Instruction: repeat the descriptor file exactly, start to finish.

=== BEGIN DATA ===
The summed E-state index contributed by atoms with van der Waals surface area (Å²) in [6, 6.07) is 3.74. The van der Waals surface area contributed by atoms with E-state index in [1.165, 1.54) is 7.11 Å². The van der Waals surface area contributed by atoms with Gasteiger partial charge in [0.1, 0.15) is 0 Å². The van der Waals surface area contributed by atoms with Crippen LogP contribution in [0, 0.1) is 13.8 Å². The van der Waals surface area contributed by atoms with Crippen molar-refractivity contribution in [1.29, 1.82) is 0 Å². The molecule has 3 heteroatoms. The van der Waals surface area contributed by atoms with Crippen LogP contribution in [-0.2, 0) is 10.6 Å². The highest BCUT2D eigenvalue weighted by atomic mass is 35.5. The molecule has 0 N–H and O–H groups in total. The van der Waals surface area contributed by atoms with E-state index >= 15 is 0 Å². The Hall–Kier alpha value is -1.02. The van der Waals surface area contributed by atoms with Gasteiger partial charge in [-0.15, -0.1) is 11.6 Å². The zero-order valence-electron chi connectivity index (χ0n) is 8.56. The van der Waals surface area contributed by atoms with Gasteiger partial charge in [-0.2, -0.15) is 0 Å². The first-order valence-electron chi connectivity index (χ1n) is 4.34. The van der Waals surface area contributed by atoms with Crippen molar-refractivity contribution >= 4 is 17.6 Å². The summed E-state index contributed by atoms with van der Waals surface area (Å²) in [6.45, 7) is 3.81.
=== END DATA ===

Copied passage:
The summed E-state index contributed by atoms with van der Waals surface area (Å²) in [6, 6.07) is 3.74. The van der Waals surface area contributed by atoms with E-state index in [1.165, 1.54) is 7.11 Å². The van der Waals surface area contributed by atoms with Gasteiger partial charge in [0.1, 0.15) is 0 Å². The van der Waals surface area contributed by atoms with Crippen LogP contribution in [0, 0.1) is 13.8 Å². The van der Waals surface area contributed by atoms with Crippen molar-refractivity contribution in [1.29, 1.82) is 0 Å². The molecule has 3 heteroatoms. The van der Waals surface area contributed by atoms with Crippen LogP contribution in [-0.2, 0) is 10.6 Å². The highest BCUT2D eigenvalue weighted by atomic mass is 35.5. The molecule has 0 N–H and O–H groups in total. The van der Waals surface area contributed by atoms with E-state index >= 15 is 0 Å². The Hall–Kier alpha value is -1.02. The van der Waals surface area contributed by atoms with Gasteiger partial charge in [-0.15, -0.1) is 11.6 Å². The zero-order valence-electron chi connectivity index (χ0n) is 8.56. The van der Waals surface area contributed by atoms with Gasteiger partial charge in [-0.2, -0.15) is 0 Å². The first-order valence-electron chi connectivity index (χ1n) is 4.34. The van der Waals surface area contributed by atoms with Crippen molar-refractivity contribution >= 4 is 17.6 Å². The summed E-state index contributed by atoms with van der Waals surface area (Å²) in [6.45, 7) is 3.81.